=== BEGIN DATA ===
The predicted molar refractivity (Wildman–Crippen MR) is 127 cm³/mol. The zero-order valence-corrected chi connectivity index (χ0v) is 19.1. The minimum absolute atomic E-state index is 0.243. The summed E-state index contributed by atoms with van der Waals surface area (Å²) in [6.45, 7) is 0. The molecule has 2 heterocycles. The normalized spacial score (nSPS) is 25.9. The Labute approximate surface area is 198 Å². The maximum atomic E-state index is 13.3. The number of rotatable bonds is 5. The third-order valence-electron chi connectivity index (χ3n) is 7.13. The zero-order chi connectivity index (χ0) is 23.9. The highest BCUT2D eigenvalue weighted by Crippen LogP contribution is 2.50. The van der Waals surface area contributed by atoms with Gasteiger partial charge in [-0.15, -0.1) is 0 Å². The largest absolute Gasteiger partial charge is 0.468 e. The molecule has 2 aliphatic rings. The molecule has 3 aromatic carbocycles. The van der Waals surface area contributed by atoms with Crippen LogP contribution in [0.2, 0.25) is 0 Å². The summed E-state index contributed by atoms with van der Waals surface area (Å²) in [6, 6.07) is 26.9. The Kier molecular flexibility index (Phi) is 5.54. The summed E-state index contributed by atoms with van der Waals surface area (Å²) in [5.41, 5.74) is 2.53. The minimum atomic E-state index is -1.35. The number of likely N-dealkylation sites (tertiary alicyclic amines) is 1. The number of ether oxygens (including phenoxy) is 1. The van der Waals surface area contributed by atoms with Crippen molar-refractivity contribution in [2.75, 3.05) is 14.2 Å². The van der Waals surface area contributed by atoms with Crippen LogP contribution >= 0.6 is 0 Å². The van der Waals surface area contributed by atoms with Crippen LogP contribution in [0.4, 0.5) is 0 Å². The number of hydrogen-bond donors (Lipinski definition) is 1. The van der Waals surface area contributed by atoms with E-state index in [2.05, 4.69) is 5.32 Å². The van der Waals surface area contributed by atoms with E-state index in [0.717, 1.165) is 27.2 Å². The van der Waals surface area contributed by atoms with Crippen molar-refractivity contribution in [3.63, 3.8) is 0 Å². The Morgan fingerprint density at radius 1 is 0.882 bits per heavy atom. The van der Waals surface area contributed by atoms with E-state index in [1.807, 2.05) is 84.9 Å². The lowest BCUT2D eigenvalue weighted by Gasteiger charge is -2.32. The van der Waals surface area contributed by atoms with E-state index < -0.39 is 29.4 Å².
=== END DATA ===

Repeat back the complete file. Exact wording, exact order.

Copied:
The predicted molar refractivity (Wildman–Crippen MR) is 127 cm³/mol. The zero-order valence-corrected chi connectivity index (χ0v) is 19.1. The minimum absolute atomic E-state index is 0.243. The summed E-state index contributed by atoms with van der Waals surface area (Å²) in [6.45, 7) is 0. The molecule has 2 heterocycles. The normalized spacial score (nSPS) is 25.9. The Labute approximate surface area is 198 Å². The maximum atomic E-state index is 13.3. The number of rotatable bonds is 5. The third-order valence-electron chi connectivity index (χ3n) is 7.13. The zero-order chi connectivity index (χ0) is 23.9. The highest BCUT2D eigenvalue weighted by Crippen LogP contribution is 2.50. The van der Waals surface area contributed by atoms with Gasteiger partial charge in [-0.15, -0.1) is 0 Å². The largest absolute Gasteiger partial charge is 0.468 e. The molecule has 2 aliphatic rings. The molecule has 3 aromatic carbocycles. The van der Waals surface area contributed by atoms with Crippen LogP contribution in [0.2, 0.25) is 0 Å². The summed E-state index contributed by atoms with van der Waals surface area (Å²) in [6, 6.07) is 26.9. The Kier molecular flexibility index (Phi) is 5.54. The summed E-state index contributed by atoms with van der Waals surface area (Å²) in [5.41, 5.74) is 2.53. The minimum atomic E-state index is -1.35. The number of likely N-dealkylation sites (tertiary alicyclic amines) is 1. The number of ether oxygens (including phenoxy) is 1. The van der Waals surface area contributed by atoms with Crippen molar-refractivity contribution in [2.75, 3.05) is 14.2 Å². The van der Waals surface area contributed by atoms with Crippen LogP contribution >= 0.6 is 0 Å². The van der Waals surface area contributed by atoms with Crippen LogP contribution in [0.4, 0.5) is 0 Å². The number of hydrogen-bond donors (Lipinski definition) is 1. The van der Waals surface area contributed by atoms with E-state index in [2.05, 4.69) is 5.32 Å². The van der Waals surface area contributed by atoms with E-state index in [0.717, 1.165) is 27.2 Å². The van der Waals surface area contributed by atoms with Crippen molar-refractivity contribution in [3.63, 3.8) is 0 Å². The Morgan fingerprint density at radius 1 is 0.882 bits per heavy atom. The van der Waals surface area contributed by atoms with E-state index in [1.807, 2.05) is 84.9 Å². The lowest BCUT2D eigenvalue weighted by Gasteiger charge is -2.32. The van der Waals surface area contributed by atoms with E-state index < -0.39 is 29.4 Å².